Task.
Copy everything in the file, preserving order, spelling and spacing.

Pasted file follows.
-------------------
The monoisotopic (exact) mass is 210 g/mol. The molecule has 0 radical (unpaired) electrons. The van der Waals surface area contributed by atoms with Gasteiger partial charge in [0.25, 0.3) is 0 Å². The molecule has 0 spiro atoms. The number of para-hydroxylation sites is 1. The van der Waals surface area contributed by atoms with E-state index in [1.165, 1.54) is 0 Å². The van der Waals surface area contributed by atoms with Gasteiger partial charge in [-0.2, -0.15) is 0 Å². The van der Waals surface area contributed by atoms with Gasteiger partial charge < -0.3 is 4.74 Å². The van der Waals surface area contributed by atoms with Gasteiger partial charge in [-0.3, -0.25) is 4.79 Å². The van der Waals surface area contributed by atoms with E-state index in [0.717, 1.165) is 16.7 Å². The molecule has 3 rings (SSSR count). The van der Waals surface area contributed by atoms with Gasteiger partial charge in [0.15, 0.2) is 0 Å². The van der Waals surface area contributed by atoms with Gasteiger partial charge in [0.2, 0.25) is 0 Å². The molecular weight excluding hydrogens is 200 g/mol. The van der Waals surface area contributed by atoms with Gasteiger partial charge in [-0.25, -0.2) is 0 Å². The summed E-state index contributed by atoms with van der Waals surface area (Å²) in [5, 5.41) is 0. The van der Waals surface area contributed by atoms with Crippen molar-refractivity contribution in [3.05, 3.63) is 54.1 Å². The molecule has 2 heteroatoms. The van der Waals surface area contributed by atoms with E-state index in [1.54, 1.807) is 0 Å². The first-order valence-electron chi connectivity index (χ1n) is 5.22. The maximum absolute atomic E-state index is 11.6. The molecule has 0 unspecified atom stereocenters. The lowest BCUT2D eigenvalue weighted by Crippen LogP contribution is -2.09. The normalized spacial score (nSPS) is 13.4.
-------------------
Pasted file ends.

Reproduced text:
The monoisotopic (exact) mass is 210 g/mol. The molecule has 0 radical (unpaired) electrons. The van der Waals surface area contributed by atoms with Gasteiger partial charge in [0.25, 0.3) is 0 Å². The molecule has 0 spiro atoms. The number of para-hydroxylation sites is 1. The van der Waals surface area contributed by atoms with E-state index in [1.165, 1.54) is 0 Å². The van der Waals surface area contributed by atoms with Gasteiger partial charge in [-0.2, -0.15) is 0 Å². The van der Waals surface area contributed by atoms with Gasteiger partial charge < -0.3 is 4.74 Å². The van der Waals surface area contributed by atoms with Gasteiger partial charge in [-0.3, -0.25) is 4.79 Å². The van der Waals surface area contributed by atoms with E-state index in [0.717, 1.165) is 16.7 Å². The molecule has 3 rings (SSSR count). The van der Waals surface area contributed by atoms with Gasteiger partial charge in [0.15, 0.2) is 0 Å². The van der Waals surface area contributed by atoms with Gasteiger partial charge in [0.2, 0.25) is 0 Å². The molecular weight excluding hydrogens is 200 g/mol. The van der Waals surface area contributed by atoms with Gasteiger partial charge in [-0.25, -0.2) is 0 Å². The summed E-state index contributed by atoms with van der Waals surface area (Å²) in [5, 5.41) is 0. The van der Waals surface area contributed by atoms with Crippen molar-refractivity contribution in [3.05, 3.63) is 54.1 Å². The molecule has 2 heteroatoms. The van der Waals surface area contributed by atoms with E-state index in [1.54, 1.807) is 0 Å². The first-order valence-electron chi connectivity index (χ1n) is 5.22. The maximum absolute atomic E-state index is 11.6. The molecule has 0 unspecified atom stereocenters. The lowest BCUT2D eigenvalue weighted by Crippen LogP contribution is -2.09. The normalized spacial score (nSPS) is 13.4.